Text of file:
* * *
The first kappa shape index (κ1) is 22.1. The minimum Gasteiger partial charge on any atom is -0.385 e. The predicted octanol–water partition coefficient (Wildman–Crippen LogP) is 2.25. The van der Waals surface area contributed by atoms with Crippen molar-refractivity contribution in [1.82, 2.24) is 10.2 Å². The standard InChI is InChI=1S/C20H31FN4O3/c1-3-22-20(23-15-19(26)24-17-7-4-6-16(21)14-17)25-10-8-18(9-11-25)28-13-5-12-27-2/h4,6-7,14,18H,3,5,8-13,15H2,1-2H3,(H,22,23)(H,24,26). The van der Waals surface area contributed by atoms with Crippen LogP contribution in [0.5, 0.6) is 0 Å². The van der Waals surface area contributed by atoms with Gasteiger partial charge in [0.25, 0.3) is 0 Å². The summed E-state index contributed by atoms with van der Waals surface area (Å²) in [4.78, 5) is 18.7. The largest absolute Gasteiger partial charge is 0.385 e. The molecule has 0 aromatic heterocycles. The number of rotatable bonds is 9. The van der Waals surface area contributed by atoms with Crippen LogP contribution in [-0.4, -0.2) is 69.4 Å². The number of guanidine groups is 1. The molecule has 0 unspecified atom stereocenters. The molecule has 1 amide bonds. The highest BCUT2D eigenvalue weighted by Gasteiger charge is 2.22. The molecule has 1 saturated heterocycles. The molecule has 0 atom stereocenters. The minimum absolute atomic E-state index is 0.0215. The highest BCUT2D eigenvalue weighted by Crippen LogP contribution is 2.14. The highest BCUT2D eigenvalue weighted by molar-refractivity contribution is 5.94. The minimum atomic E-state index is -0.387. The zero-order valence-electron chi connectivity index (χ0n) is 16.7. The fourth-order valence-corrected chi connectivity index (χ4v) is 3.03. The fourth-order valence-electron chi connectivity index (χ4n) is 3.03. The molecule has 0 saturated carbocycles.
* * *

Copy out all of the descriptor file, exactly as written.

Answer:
The first kappa shape index (κ1) is 22.1. The minimum Gasteiger partial charge on any atom is -0.385 e. The predicted octanol–water partition coefficient (Wildman–Crippen LogP) is 2.25. The van der Waals surface area contributed by atoms with Crippen molar-refractivity contribution in [1.82, 2.24) is 10.2 Å². The standard InChI is InChI=1S/C20H31FN4O3/c1-3-22-20(23-15-19(26)24-17-7-4-6-16(21)14-17)25-10-8-18(9-11-25)28-13-5-12-27-2/h4,6-7,14,18H,3,5,8-13,15H2,1-2H3,(H,22,23)(H,24,26). The van der Waals surface area contributed by atoms with Crippen LogP contribution in [0.5, 0.6) is 0 Å². The van der Waals surface area contributed by atoms with Gasteiger partial charge in [0.25, 0.3) is 0 Å². The summed E-state index contributed by atoms with van der Waals surface area (Å²) in [4.78, 5) is 18.7. The largest absolute Gasteiger partial charge is 0.385 e. The molecule has 0 aromatic heterocycles. The number of rotatable bonds is 9. The van der Waals surface area contributed by atoms with Crippen LogP contribution in [-0.4, -0.2) is 69.4 Å². The number of guanidine groups is 1. The molecule has 0 unspecified atom stereocenters. The molecule has 1 amide bonds. The highest BCUT2D eigenvalue weighted by Gasteiger charge is 2.22. The molecule has 1 saturated heterocycles. The molecule has 0 atom stereocenters. The minimum absolute atomic E-state index is 0.0215. The highest BCUT2D eigenvalue weighted by Crippen LogP contribution is 2.14. The highest BCUT2D eigenvalue weighted by molar-refractivity contribution is 5.94. The minimum atomic E-state index is -0.387. The zero-order valence-electron chi connectivity index (χ0n) is 16.7. The fourth-order valence-corrected chi connectivity index (χ4v) is 3.03. The fourth-order valence-electron chi connectivity index (χ4n) is 3.03. The molecule has 0 saturated carbocycles.